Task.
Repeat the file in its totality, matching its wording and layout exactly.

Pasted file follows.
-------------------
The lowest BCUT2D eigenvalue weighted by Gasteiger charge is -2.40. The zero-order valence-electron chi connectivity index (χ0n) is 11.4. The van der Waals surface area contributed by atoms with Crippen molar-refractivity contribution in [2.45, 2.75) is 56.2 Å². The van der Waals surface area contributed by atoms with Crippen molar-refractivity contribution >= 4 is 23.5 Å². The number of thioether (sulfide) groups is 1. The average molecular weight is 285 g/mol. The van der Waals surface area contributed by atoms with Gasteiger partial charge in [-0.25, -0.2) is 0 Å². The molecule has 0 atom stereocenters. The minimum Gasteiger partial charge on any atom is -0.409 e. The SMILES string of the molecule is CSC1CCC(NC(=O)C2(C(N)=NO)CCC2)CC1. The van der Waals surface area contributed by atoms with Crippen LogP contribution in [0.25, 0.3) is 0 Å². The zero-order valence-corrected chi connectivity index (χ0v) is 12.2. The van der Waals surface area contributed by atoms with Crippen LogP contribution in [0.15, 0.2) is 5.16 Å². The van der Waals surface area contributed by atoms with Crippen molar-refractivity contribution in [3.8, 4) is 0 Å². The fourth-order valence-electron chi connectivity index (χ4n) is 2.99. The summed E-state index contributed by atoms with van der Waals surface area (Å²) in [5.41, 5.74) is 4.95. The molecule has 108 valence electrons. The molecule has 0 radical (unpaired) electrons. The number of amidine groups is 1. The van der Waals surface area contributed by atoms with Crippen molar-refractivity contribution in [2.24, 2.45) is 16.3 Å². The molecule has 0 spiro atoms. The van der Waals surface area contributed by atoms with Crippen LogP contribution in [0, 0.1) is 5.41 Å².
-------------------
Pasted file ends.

The lowest BCUT2D eigenvalue weighted by Gasteiger charge is -2.40. The zero-order valence-electron chi connectivity index (χ0n) is 11.4. The van der Waals surface area contributed by atoms with Crippen molar-refractivity contribution in [2.45, 2.75) is 56.2 Å². The van der Waals surface area contributed by atoms with Crippen molar-refractivity contribution >= 4 is 23.5 Å². The number of thioether (sulfide) groups is 1. The average molecular weight is 285 g/mol. The van der Waals surface area contributed by atoms with Gasteiger partial charge in [-0.25, -0.2) is 0 Å². The molecule has 0 atom stereocenters. The minimum Gasteiger partial charge on any atom is -0.409 e. The SMILES string of the molecule is CSC1CCC(NC(=O)C2(C(N)=NO)CCC2)CC1. The van der Waals surface area contributed by atoms with Crippen LogP contribution in [0.25, 0.3) is 0 Å². The zero-order valence-corrected chi connectivity index (χ0v) is 12.2. The van der Waals surface area contributed by atoms with Crippen LogP contribution in [0.15, 0.2) is 5.16 Å². The van der Waals surface area contributed by atoms with Crippen molar-refractivity contribution in [3.8, 4) is 0 Å². The fourth-order valence-electron chi connectivity index (χ4n) is 2.99. The summed E-state index contributed by atoms with van der Waals surface area (Å²) in [5.41, 5.74) is 4.95. The molecule has 108 valence electrons. The molecule has 0 radical (unpaired) electrons. The number of amidine groups is 1. The van der Waals surface area contributed by atoms with Crippen molar-refractivity contribution in [2.24, 2.45) is 16.3 Å². The molecule has 0 spiro atoms. The van der Waals surface area contributed by atoms with Crippen LogP contribution in [0, 0.1) is 5.41 Å².